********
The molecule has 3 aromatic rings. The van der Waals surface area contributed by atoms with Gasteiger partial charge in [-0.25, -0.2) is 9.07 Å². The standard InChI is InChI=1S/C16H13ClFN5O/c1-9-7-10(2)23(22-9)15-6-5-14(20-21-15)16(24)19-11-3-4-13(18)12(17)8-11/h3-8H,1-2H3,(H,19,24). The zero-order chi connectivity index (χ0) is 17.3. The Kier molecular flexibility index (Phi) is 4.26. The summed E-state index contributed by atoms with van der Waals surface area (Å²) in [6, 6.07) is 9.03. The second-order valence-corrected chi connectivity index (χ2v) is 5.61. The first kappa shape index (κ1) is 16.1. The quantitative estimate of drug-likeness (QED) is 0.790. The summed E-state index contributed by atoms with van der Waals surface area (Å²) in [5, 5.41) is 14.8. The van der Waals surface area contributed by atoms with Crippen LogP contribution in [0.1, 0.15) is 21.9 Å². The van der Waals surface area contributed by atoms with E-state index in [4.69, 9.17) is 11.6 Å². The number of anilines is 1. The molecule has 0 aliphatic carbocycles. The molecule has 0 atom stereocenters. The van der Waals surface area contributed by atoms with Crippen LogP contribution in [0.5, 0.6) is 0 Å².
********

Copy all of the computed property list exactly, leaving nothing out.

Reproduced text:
The molecule has 3 aromatic rings. The van der Waals surface area contributed by atoms with Gasteiger partial charge in [-0.25, -0.2) is 9.07 Å². The standard InChI is InChI=1S/C16H13ClFN5O/c1-9-7-10(2)23(22-9)15-6-5-14(20-21-15)16(24)19-11-3-4-13(18)12(17)8-11/h3-8H,1-2H3,(H,19,24). The zero-order chi connectivity index (χ0) is 17.3. The Kier molecular flexibility index (Phi) is 4.26. The summed E-state index contributed by atoms with van der Waals surface area (Å²) in [6, 6.07) is 9.03. The second-order valence-corrected chi connectivity index (χ2v) is 5.61. The first kappa shape index (κ1) is 16.1. The quantitative estimate of drug-likeness (QED) is 0.790. The summed E-state index contributed by atoms with van der Waals surface area (Å²) in [5, 5.41) is 14.8. The van der Waals surface area contributed by atoms with Crippen LogP contribution in [0.1, 0.15) is 21.9 Å². The van der Waals surface area contributed by atoms with E-state index in [4.69, 9.17) is 11.6 Å². The number of anilines is 1. The molecule has 0 aliphatic carbocycles. The molecule has 0 atom stereocenters. The van der Waals surface area contributed by atoms with Crippen LogP contribution in [0.5, 0.6) is 0 Å².